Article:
Origami and Kirigami Support Military and Space Innovation

Sub Title : Old Japanese technique of paper folding can potentially transform the military industrial complex

Issues Details : Vol 13 Issue Mar/Apr 2019

Author : Dr Vijay Sakhuja

Page No. : 33

Category : Military Technology

: April 22, 2019

The old Japanese technique of paper folding is finding relevance in the developments of future military platforms, drones, machinery and other war materials. It can potentially transform the military industrial complex which will be led by the Fourth Industrial Technologies such as AI, Big Data and Machine Learning

2019 is a ground breaking year for the smart phone industry. Several companies are planning to launch in the market new flexible screen technology devices; for instance, ‘Samsung has opted for a book-style fold, with a larger screen protected on the inside of the device’. The smart phone and tablet would become one, and the new product would be a small, phone-sized device that opens seamlessly making it a larger screen. The rigid and inflexible printed circuit boards in these devices are being bent and curved by using polymer and nano-wire which enable a pliable circuitry as also electronic skin. Furthermore, it is now possible to bend batteries of the smart devices.

Similarly, this year China landed a robotic spacecraft Chang’e-4 on the far side of the moon, a first in space exploration. The 1.3-tonne Lander which contains a Rover made a soft landing. China now plans to launch Chang’e-5 probe later during 2019 to collect samples from the moon and bring them back to the earth. Further in 2020, it will launch a probe to orbit Mars, land and rove on it.

Origami and Kirigami

The above technological innovations and revolution in hand-held or wearable smart devices, and future lunar rovers are all inspired by the traditional Japanese art of paper folding called Origami. It is possible to make three-dimensional figures of birds, animals, insects, fish, dinosaurs and even mythical characters. Origami requires ordinary paper but designing a creature or an object takes a lot of time. The physiognomy (structure) of each object is studied in fine details and precise folds and creases make them look like real objects.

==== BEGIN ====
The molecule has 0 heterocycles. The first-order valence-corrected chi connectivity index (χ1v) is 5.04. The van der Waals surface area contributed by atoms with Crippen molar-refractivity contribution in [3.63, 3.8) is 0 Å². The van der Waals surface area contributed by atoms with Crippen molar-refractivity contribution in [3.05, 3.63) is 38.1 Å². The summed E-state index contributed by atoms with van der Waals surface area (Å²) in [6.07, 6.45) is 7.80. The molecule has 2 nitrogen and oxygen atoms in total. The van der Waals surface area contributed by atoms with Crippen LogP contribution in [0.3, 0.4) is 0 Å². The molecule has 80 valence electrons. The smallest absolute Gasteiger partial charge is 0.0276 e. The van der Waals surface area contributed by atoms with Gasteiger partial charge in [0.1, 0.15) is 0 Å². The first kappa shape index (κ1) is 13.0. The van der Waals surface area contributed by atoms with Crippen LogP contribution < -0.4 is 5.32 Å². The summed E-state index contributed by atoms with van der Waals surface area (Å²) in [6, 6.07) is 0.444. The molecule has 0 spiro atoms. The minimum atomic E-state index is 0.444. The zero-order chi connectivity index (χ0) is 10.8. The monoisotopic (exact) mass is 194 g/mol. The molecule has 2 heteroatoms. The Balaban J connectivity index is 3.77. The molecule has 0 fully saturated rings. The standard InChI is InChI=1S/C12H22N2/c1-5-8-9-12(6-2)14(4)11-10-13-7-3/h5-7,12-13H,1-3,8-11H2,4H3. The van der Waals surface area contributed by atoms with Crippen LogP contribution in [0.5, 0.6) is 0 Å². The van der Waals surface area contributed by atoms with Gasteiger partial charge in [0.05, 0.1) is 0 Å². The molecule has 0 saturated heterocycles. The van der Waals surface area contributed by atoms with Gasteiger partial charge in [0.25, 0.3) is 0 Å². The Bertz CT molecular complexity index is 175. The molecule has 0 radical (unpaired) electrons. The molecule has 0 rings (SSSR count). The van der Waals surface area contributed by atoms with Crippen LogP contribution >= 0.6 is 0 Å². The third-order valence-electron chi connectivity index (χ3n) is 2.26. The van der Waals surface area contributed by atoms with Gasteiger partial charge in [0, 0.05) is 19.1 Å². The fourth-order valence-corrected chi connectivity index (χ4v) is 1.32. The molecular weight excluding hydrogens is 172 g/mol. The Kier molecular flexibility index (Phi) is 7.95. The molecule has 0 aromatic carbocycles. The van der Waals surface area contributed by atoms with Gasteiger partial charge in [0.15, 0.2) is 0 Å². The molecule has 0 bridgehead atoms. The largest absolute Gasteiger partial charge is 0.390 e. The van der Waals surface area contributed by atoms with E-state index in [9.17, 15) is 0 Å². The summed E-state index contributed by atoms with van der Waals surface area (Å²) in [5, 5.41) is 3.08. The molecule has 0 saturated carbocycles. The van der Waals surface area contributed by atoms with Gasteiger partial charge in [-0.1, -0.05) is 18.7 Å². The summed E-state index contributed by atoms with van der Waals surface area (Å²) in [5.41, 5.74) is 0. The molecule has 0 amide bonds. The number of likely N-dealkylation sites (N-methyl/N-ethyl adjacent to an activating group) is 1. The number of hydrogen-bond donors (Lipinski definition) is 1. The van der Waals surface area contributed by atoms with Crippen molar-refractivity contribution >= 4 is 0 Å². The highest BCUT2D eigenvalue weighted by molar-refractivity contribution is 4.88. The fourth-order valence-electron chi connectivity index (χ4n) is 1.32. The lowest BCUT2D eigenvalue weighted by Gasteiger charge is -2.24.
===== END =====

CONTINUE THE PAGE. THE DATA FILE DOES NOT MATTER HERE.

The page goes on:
Similarly, the geometric diversity of living creatures is a major source of inspiration for scientists and engineers who study not only their organic composition, but also observe and record the movements in diminutive details. Technology developers build mock-ups and replicas based on these observations; and the up-scaled models result in machineries that operate in similar ways as living organisms.

There is a symbiotic connection between origami and physiognomy in the development of objects. Technology developers can make objects that not only look similar to living creatures but are equally precise, compact and foldable. It is the latter that has resulted in ‘swallowable origami robot made of meat and origami exoskeletons that allow tiny bots to be more versatile’. According to KyuJin Cho, the director of the Soft Robotics Research Center at Seoul National University “folding, packaging of everyday things are everywhere, why not for robots?” Also, experts of Origami are upbeat about its use, and a former NASA physicist has stated that by using mathematical tools it is possible to ‘design artistic origami to create new folding structures that specifically solve technological problems…We can draw on ideas, structures and mechanisms that already exist in the world of origami,”

Similarly, Kirigami, the Japanese art of paper cutting, rather than folding, is used to ‘create artificial snakeskin that enables a soft robot to crawl forward’. According to an expert, “These all-terrain soft robots could one day travel across difficult environments for exploration, inspection, monitoring and search and rescue missions or perform complex, laparoscopic medical procedures.” Kirigami strays from traditional Origami rules by allowing cutting in addition to creases, but provides a manufacturing advantage that is sometimes more suited to engineering applications.


The above narrative is the harbinger of the future of devices which will find reference in the military. Origami enthusiasts are already putting their ‘folding’ expertise to make models of fighter jets, battle tanks, missiles and other ground vehicles. This art form is now being labeled as ‘Warigami’ and there is strong evidence in the drone industry which is inspired by Origami and Kirigami. It has also found reference in products and large structures that are carried or stored by squeezing them into tiny spaces thus saving on space.